A: I remember vividly the day he called (attorney) Melvin Belli on live TV during the Jim Dunbar show. I was in the second grade and I remember my dad taking the day off from work after that. I don’t think we ever found out it was a hoax—a guy calling from a mental institution—but I do remember people talking about that day.
Q: Was there any pressure from the studio (Paramount Pictures) over the running time of the movie (2 hours and 45 minutes)?
A: Oh, no. (laughs) They said `Make it as long as you can!’ Look, some people aren’t going to like how long this movie is. I respect that. But I couldn’t figure out a way to cut out more stuff and have the same emotional net effect. We screened the movie many times. We tried to make the movie as short as we could. But we also made promises to people that we were going to tell their story and they would not be turned into plot devices—Nameless Victim No. 1. And whenever possible, we tried to make good on those promises.
Q: You also resisted the temptation to make the movie scary in a traditional sense. The murders play out in a very flat manner. I think the scariest moment in the whole movie is when one of the cops notices the particular kind of watch a suspect is wearing.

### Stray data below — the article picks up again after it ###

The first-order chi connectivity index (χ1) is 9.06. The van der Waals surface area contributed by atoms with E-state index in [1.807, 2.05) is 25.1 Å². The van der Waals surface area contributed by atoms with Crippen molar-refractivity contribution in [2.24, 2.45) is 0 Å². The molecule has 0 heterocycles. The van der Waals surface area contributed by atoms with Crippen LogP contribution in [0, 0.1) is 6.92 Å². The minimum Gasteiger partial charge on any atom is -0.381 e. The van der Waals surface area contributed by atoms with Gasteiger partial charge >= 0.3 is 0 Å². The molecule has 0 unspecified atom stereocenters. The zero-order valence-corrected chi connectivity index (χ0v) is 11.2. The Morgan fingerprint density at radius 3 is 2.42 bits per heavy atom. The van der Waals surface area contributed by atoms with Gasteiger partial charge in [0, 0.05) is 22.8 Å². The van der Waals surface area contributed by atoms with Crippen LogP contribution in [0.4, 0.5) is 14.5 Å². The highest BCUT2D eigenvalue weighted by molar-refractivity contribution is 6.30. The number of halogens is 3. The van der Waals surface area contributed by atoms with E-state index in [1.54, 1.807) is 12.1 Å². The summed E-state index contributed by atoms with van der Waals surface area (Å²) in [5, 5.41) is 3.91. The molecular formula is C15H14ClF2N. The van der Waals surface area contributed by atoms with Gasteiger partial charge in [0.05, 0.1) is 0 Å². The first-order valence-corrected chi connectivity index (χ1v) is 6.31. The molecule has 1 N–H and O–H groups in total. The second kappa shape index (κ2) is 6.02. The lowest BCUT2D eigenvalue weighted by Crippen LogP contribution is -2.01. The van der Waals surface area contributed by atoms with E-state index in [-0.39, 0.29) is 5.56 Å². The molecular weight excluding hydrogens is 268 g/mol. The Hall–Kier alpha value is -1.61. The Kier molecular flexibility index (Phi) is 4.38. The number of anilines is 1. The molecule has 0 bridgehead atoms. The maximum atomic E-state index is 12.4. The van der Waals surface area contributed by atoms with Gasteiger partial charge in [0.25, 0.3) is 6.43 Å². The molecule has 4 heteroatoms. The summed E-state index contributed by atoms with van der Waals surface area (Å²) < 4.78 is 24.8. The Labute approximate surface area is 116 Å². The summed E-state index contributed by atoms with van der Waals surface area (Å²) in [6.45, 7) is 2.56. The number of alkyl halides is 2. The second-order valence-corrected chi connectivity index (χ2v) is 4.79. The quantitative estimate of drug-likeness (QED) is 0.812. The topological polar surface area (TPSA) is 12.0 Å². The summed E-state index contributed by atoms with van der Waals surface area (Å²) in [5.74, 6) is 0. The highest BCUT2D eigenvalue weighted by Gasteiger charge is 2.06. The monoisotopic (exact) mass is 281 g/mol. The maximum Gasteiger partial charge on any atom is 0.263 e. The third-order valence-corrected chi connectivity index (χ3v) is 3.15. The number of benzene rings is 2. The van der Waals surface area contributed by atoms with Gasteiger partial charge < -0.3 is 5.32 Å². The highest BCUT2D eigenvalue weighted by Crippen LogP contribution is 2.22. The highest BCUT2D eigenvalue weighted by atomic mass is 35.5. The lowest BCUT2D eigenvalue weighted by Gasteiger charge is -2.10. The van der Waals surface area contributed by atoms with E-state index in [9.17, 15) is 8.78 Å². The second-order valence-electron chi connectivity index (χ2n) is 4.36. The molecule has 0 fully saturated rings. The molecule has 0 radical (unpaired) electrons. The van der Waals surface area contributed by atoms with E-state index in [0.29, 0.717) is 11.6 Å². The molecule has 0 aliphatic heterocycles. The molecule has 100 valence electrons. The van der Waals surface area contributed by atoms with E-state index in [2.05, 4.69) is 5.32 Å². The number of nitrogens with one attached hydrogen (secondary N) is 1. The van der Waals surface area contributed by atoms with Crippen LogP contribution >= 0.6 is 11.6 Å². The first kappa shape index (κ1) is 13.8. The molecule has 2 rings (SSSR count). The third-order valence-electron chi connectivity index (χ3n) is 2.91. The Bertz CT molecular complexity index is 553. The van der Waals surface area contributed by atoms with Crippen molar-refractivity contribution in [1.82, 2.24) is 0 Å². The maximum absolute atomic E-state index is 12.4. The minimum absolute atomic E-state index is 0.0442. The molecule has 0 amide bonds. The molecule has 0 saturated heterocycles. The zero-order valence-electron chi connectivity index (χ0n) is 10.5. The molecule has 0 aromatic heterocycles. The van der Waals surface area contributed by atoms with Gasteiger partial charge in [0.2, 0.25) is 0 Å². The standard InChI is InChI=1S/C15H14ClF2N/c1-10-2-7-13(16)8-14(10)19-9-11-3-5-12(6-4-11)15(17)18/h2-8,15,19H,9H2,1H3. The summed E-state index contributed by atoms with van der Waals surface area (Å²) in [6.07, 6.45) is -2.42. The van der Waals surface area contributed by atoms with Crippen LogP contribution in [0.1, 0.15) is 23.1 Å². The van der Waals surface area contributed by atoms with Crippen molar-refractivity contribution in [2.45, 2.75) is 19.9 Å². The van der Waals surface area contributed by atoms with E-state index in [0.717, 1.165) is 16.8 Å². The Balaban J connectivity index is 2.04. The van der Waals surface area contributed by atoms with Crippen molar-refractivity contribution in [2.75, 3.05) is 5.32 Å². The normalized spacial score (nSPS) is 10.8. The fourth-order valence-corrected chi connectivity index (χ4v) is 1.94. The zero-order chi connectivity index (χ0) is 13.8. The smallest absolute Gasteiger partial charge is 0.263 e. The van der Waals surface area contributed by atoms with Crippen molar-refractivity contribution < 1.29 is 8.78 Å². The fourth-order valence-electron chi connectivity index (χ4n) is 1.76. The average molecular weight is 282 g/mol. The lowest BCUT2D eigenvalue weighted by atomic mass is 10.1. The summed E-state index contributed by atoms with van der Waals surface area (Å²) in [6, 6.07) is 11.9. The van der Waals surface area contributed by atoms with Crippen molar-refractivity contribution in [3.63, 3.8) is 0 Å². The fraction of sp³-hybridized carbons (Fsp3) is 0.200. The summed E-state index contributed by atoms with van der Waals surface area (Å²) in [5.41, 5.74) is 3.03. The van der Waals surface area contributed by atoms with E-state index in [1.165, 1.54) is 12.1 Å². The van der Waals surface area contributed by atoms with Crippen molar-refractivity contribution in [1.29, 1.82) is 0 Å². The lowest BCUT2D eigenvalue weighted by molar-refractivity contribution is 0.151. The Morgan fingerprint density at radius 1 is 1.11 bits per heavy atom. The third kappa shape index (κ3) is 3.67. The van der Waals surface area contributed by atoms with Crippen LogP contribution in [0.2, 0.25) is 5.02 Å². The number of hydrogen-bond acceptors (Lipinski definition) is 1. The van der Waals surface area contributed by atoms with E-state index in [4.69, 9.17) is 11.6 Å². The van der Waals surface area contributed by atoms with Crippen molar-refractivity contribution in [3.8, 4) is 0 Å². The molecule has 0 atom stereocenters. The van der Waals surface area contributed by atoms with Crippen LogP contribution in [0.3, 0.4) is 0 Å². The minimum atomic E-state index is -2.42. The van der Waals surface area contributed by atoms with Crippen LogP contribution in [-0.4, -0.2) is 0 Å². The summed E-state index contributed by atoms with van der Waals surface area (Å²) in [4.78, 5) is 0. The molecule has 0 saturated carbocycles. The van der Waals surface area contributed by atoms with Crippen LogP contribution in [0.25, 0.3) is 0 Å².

A: We wanted the murder sequences to feel like you were there. When we asked Mike Mageau and Bryan Hartnell (the Zodiac’s two surviving victims, who served as consultants on the film) about it, they both said it came out of nowhere and happened very, very quickly.
If you stretch the moment and you make it about a close-up of the guy’s feet walking through the reeds—as soon as you amp it up, it becomes serial-killer porn. I didn’t want to do that. I wanted to capture the feeling of what it would be like to be there chatting with your girlfriend, life seems OK and two minutes later, you’re listening to someone scream for their life and you’re hoping the police show up.
My goal from the beginning was to make a scary movie that would have the same effect on the audience as (the real-life case) had on me. But I didn’t want to pander and I didn’t want to be salacious. It’s not just a Friday night at a scary movie. It’s not “Saw.”